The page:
Week of March 10, 2017


Week of March 10, 2017

How Can You Predict the Costs of a Data Breach for Your Company?*:

  • A common fear of privacy officers is a data breach, the unauthorized acquisition or processing of personal information that is maintained by an organization.
  • This time of year, you see various reports published discussing the nature and the associated costs of data breaches that occurred the previous year, which can provide some guidance, a ballpark figure if you will, on what a breach may cost, but it is not tailored for your specific needs.
  • Two teams of students from St. Joseph’s University recently took on the challenge of trying to predict the cost of a data breach for a company.
  • In early December, the teams presented their project results to a team of judges, the students’ peers, the projects’ sponsors, and their professor Dr. Klimberg.
  • The teams working on the predictive model for data breach cost took top honors.
  • The guidelines for developing the model had one requirement, it must be “easy” – easy to use, easy to distribute, and easy to understand the results.
  • Each team developed a survey to gather estimates of costs contributing to the overall cost of a data breach; some costs were found to be dependent on the number of records lost and others were independent of the size of the breach (i.e. public relations).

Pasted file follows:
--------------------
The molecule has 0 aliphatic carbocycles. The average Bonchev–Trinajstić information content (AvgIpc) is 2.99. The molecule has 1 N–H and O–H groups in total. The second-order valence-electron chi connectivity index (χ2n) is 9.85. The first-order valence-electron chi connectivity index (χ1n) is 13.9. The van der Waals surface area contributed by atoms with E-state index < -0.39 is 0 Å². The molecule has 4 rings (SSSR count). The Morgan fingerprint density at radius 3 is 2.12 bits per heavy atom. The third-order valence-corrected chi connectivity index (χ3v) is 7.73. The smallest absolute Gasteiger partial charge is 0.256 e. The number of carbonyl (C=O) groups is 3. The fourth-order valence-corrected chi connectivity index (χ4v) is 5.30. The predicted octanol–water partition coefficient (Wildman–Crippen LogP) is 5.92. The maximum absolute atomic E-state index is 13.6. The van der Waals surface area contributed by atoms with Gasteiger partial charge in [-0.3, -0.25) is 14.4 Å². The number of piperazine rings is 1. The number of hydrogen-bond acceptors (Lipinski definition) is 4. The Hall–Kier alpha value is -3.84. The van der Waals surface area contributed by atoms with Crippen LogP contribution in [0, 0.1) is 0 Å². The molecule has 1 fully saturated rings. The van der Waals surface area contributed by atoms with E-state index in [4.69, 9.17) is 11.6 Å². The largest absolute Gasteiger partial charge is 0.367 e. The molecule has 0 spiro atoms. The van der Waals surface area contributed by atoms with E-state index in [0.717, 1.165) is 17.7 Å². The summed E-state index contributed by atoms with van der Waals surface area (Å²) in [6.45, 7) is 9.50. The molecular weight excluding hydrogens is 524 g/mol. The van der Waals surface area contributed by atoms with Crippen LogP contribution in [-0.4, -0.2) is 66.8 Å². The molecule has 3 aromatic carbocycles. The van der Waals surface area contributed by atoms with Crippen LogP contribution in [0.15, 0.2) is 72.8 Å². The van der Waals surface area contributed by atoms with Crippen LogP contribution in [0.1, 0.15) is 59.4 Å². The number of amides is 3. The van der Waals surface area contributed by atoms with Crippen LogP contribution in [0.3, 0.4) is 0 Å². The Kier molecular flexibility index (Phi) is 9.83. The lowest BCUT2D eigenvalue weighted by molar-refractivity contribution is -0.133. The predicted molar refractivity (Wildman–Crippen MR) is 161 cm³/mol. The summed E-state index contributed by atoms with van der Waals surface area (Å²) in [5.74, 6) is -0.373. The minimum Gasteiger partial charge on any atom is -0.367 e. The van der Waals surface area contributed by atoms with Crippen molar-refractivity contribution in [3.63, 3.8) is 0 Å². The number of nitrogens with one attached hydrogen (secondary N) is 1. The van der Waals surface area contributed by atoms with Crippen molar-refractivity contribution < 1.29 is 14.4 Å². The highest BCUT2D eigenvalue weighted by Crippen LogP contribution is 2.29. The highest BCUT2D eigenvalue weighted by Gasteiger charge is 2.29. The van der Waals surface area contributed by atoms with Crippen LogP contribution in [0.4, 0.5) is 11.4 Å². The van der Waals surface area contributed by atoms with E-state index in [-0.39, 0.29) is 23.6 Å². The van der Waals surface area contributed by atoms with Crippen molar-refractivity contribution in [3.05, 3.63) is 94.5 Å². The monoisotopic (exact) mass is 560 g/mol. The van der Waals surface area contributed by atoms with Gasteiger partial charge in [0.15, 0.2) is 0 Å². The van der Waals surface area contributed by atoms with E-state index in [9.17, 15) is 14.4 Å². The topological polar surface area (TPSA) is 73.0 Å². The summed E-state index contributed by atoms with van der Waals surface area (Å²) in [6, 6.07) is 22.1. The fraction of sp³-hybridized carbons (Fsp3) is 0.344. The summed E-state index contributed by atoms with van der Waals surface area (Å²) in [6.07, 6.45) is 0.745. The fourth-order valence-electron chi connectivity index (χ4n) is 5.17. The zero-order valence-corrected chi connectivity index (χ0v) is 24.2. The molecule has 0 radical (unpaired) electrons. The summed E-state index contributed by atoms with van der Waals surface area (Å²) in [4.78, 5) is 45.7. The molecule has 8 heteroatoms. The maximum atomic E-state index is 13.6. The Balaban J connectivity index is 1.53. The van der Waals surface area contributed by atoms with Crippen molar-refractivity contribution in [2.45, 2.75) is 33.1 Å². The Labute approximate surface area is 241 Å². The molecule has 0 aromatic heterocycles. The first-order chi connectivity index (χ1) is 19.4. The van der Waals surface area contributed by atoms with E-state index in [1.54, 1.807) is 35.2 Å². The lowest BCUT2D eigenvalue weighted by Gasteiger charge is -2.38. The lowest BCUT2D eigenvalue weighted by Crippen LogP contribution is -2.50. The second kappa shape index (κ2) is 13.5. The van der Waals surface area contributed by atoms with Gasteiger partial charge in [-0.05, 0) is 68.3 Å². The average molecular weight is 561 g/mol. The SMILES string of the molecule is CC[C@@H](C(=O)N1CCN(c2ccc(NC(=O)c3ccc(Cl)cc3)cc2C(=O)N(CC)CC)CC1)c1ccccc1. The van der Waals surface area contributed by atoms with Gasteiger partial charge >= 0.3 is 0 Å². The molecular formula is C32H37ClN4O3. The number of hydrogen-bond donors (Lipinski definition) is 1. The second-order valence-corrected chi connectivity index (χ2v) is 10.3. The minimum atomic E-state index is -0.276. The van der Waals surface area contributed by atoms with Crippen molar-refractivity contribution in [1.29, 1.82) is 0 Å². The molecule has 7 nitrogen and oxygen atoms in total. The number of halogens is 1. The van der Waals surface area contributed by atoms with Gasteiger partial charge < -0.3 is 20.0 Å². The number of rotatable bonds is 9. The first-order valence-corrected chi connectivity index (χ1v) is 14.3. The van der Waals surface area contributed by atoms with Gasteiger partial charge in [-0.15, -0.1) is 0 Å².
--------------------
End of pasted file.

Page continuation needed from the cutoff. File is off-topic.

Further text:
• A minimum, maximum and most likely estimate is asked for each item in the survey, then 1,000 trials are run to determine the costs of the data breach using a triangular distribution.
  • To meet the “easy” guideline, both teams created their models using Microsoft Excel.
  • The model is available free of charge on the Presentation & Papers page at the Privacy Ref website (

*Source: CIO, March 06, 2017


Consumer Reports to Consider Cyber Security in Product Reviews*:

  • Consumer Reports, an influential U.S. non-profit group that conducts extensive reviews of cars, kitchen appliances and other goods, is gearing up to start considering cyber security and privacy safeguards when scoring products.
  • The group will gradually implement the new methodologies, starting with test projects that evaluate small numbers of products.
  • Personal cyber security and privacy is a big deal for everyone, and security researchers have said that cyber attacks are likely to continue because there is little incentive for manufacturers to spend on securing connected devices.
  • The first draft of standards is available online and include issues like whether software is built using best security practices, studying how much information is collected about a consumer, and whether companies delete all user data when an account is terminated.

*Source: Reuters, March 06, 2017


WikiLeaks Dumps Alleged CIA Malware and Hacking Trove*:

  • WikiLeaks has released thousands of documents that appear to lay open in detail the CIA's computer hacking techniques.
  • The first part of the leaks, comprising 8,761 files, came from the CIA's Center for Cyber Intelligence.
  • The disclosure underscores the U.S. government's continuing struggle to keep highly sensitive intelligence material secret.
  • The source of the alleged CIA leak has not been identified, but may have been an insider.